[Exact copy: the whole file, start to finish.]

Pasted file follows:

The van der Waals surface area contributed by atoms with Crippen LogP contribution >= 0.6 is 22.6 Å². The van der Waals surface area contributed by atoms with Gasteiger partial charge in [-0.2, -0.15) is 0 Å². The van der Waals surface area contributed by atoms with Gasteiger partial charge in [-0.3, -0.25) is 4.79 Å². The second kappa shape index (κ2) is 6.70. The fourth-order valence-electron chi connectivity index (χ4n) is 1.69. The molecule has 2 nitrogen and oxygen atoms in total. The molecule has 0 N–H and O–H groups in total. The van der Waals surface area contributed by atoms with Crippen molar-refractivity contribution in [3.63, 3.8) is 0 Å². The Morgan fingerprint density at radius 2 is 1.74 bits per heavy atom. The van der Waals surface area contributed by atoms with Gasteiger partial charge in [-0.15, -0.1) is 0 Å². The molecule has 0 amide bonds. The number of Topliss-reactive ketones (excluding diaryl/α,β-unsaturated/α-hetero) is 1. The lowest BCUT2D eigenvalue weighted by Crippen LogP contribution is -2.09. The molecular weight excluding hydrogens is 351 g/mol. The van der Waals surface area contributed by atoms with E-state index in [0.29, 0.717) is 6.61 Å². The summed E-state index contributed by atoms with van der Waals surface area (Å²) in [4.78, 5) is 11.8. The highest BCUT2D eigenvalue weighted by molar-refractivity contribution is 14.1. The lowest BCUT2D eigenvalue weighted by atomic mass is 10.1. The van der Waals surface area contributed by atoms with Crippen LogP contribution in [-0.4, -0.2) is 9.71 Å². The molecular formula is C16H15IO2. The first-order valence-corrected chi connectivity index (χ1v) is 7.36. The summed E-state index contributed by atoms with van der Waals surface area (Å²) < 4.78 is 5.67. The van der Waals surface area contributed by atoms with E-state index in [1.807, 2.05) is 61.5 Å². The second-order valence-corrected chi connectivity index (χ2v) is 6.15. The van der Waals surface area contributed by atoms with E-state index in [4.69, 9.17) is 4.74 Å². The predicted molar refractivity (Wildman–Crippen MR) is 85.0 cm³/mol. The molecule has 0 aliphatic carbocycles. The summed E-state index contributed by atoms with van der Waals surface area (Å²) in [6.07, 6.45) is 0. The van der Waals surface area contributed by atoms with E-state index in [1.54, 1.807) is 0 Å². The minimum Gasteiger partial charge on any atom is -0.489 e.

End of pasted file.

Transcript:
The van der Waals surface area contributed by atoms with Crippen LogP contribution >= 0.6 is 22.6 Å². The van der Waals surface area contributed by atoms with Gasteiger partial charge in [-0.2, -0.15) is 0 Å². The van der Waals surface area contributed by atoms with Gasteiger partial charge in [-0.3, -0.25) is 4.79 Å². The second kappa shape index (κ2) is 6.70. The fourth-order valence-electron chi connectivity index (χ4n) is 1.69. The molecule has 2 nitrogen and oxygen atoms in total. The molecule has 0 N–H and O–H groups in total. The van der Waals surface area contributed by atoms with Crippen molar-refractivity contribution in [3.63, 3.8) is 0 Å². The Morgan fingerprint density at radius 2 is 1.74 bits per heavy atom. The van der Waals surface area contributed by atoms with Gasteiger partial charge in [-0.15, -0.1) is 0 Å². The molecule has 0 amide bonds. The number of Topliss-reactive ketones (excluding diaryl/α,β-unsaturated/α-hetero) is 1. The lowest BCUT2D eigenvalue weighted by Crippen LogP contribution is -2.09. The molecular weight excluding hydrogens is 351 g/mol. The van der Waals surface area contributed by atoms with E-state index in [0.29, 0.717) is 6.61 Å². The summed E-state index contributed by atoms with van der Waals surface area (Å²) in [4.78, 5) is 11.8. The highest BCUT2D eigenvalue weighted by molar-refractivity contribution is 14.1. The lowest BCUT2D eigenvalue weighted by atomic mass is 10.1. The van der Waals surface area contributed by atoms with Crippen LogP contribution in [-0.4, -0.2) is 9.71 Å². The molecular formula is C16H15IO2. The first-order valence-corrected chi connectivity index (χ1v) is 7.36. The summed E-state index contributed by atoms with van der Waals surface area (Å²) < 4.78 is 5.67. The van der Waals surface area contributed by atoms with E-state index in [1.807, 2.05) is 61.5 Å². The second-order valence-corrected chi connectivity index (χ2v) is 6.15. The van der Waals surface area contributed by atoms with E-state index in [4.69, 9.17) is 4.74 Å². The predicted molar refractivity (Wildman–Crippen MR) is 85.0 cm³/mol. The molecule has 0 aliphatic carbocycles. The summed E-state index contributed by atoms with van der Waals surface area (Å²) in [6.07, 6.45) is 0. The van der Waals surface area contributed by atoms with E-state index in [1.54, 1.807) is 0 Å². The minimum Gasteiger partial charge on any atom is -0.489 e.